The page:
Review: Dead Men’s Boots

October 15, 2009

The latest Felix Castor novel (for US audiences at least) is an enjoyable supernatural mystery, albeit one that doesn’t offer much that’s new to the series.  “Fix” Castor is a freelance exorcist in a world in which ghosts, zombies, and werewolves have become fairly routine.  He’s also clearly modeled off of John Constantine, a character that Mike Carey wrote for years previously.  And I pretty much view this series as the stories he wasn’t able or allowed to tell while writing for Hellblazer.

This time around Castor is dragged into 3 cases at once.  First he’s investigating the sudden suicide of a colleague who had been working on the case of his career.  Then there’s the mater of a man on trial for murder whose claiming he was possessed at the time of the crime.  And in the background Castor has to fight to protect a demon possessed friend from becoming a paranormal lab rat.  

The multiple plot threads are all fairly strong but ultimately they don’t hold together quite as strongly as I would like.  Dead Men’s Boots makes for a decent perpetuation of the series, but Carey is definitely capable of better.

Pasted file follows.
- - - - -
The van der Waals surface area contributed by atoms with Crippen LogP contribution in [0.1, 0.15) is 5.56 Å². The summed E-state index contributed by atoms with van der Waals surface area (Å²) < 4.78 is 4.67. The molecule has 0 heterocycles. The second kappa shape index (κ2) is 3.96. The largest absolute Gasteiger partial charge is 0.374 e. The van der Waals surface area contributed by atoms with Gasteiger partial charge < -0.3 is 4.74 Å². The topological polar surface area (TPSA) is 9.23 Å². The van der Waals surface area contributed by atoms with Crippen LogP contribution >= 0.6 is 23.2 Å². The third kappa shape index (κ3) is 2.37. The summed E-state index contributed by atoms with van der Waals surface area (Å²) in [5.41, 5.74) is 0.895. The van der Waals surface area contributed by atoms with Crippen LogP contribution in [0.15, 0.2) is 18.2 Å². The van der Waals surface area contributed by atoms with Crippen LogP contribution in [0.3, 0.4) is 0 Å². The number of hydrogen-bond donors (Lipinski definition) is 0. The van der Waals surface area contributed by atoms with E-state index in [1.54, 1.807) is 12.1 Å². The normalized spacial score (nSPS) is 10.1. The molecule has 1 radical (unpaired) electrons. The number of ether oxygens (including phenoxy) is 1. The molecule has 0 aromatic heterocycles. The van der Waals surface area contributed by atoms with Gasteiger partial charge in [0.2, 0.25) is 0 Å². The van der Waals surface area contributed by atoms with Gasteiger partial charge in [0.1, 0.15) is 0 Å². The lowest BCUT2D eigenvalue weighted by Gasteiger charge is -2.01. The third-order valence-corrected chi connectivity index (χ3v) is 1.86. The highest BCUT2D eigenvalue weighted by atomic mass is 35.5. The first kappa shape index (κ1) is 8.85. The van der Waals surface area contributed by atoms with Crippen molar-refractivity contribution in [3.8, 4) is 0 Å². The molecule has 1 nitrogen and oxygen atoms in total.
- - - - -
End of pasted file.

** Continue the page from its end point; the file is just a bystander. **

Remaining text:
Review: Dark Entries

September 3, 2009

It’s been said elsewhere but it bares repeating, Dark Entries marks the low point in publisher marketing this year.  A little history is needed for this.  A few years back when Denise Mina was writing Hellblazer she managed to connect Vertigo with her friend, bestselling writer Ian Rankin.  Before too long word started to leak out of Rankin writing the book.  Then Vertigo started thinking of launching a line of crime books, and with Rankin already commissioned to write for them it made sense to launch the line on his name (which appears in a font roughly 5 times the size of the title).

The only problem, THIS ISN”T A CRIME COMIC!!!!!  It’s not even much of a mystery, despite the god awful “graphic mystery” logo on the cover.  Also worth noting, the title of this book comes from the name of a reality show that is central to the plot, however the plot description calls that same show “Haunted Mansion”.  Nice to see that people are paying attention.

OK, enough with the rant, what about the book itself.  It’s a pretty routine Constantine story.  There’s a haunted house, a damsel or two he fails to save, a few demons, and a lot of British snark.  Rankin also performs admirably for a first time comics writer.

The art from Werther Dell’edera suits the material well, but suffers at the begining because I’m guessing the first 40 pages or so were originally intended for the ongoing series.  There are pretty clear chapter breaks, and the art feels like it was inteded to be colored (later in the book the pages gain a lot more detail).

So, this is a pretty good Hellblazer comic and it seems better suited to a graphic novel format than it did a serial.  However, if you buy this expecting an Ian Rankin mystery you’re going to be very disappointed.